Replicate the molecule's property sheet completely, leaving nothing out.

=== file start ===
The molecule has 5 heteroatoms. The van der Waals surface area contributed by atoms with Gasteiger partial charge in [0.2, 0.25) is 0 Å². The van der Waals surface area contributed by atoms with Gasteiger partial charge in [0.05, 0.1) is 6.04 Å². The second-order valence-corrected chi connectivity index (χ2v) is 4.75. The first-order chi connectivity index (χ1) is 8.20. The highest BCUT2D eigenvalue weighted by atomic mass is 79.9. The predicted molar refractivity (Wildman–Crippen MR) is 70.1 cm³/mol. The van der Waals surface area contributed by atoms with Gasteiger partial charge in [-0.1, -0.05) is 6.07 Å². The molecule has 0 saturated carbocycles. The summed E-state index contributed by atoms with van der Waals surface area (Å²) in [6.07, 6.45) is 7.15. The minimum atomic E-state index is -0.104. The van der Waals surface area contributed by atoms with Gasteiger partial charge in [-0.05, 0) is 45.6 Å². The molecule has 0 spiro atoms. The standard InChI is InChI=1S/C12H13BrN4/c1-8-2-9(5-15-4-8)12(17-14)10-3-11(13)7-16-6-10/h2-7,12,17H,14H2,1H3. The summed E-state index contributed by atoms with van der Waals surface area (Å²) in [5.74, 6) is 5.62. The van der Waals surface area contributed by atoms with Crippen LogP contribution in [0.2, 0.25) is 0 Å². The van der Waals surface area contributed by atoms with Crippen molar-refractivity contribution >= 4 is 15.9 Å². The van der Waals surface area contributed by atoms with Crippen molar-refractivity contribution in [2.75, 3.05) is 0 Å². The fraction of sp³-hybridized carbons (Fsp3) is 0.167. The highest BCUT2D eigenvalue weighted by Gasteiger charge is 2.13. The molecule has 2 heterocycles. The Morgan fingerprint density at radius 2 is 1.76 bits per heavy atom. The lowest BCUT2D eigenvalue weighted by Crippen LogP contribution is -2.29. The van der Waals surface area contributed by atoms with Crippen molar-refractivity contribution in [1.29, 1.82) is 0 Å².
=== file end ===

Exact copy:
The molecule has 5 heteroatoms. The van der Waals surface area contributed by atoms with Gasteiger partial charge in [0.2, 0.25) is 0 Å². The van der Waals surface area contributed by atoms with Gasteiger partial charge in [0.05, 0.1) is 6.04 Å². The second-order valence-corrected chi connectivity index (χ2v) is 4.75. The first-order chi connectivity index (χ1) is 8.20. The highest BCUT2D eigenvalue weighted by atomic mass is 79.9. The predicted molar refractivity (Wildman–Crippen MR) is 70.1 cm³/mol. The van der Waals surface area contributed by atoms with Gasteiger partial charge in [-0.1, -0.05) is 6.07 Å². The molecule has 0 saturated carbocycles. The summed E-state index contributed by atoms with van der Waals surface area (Å²) in [6.07, 6.45) is 7.15. The minimum atomic E-state index is -0.104. The van der Waals surface area contributed by atoms with Gasteiger partial charge in [-0.05, 0) is 45.6 Å². The molecule has 0 spiro atoms. The standard InChI is InChI=1S/C12H13BrN4/c1-8-2-9(5-15-4-8)12(17-14)10-3-11(13)7-16-6-10/h2-7,12,17H,14H2,1H3. The summed E-state index contributed by atoms with van der Waals surface area (Å²) in [5.74, 6) is 5.62. The van der Waals surface area contributed by atoms with Crippen LogP contribution in [0.2, 0.25) is 0 Å². The van der Waals surface area contributed by atoms with Crippen molar-refractivity contribution >= 4 is 15.9 Å². The van der Waals surface area contributed by atoms with Crippen molar-refractivity contribution in [2.75, 3.05) is 0 Å². The fraction of sp³-hybridized carbons (Fsp3) is 0.167. The highest BCUT2D eigenvalue weighted by Gasteiger charge is 2.13. The molecule has 2 heterocycles. The Morgan fingerprint density at radius 2 is 1.76 bits per heavy atom. The lowest BCUT2D eigenvalue weighted by Crippen LogP contribution is -2.29. The van der Waals surface area contributed by atoms with Crippen molar-refractivity contribution in [1.29, 1.82) is 0 Å².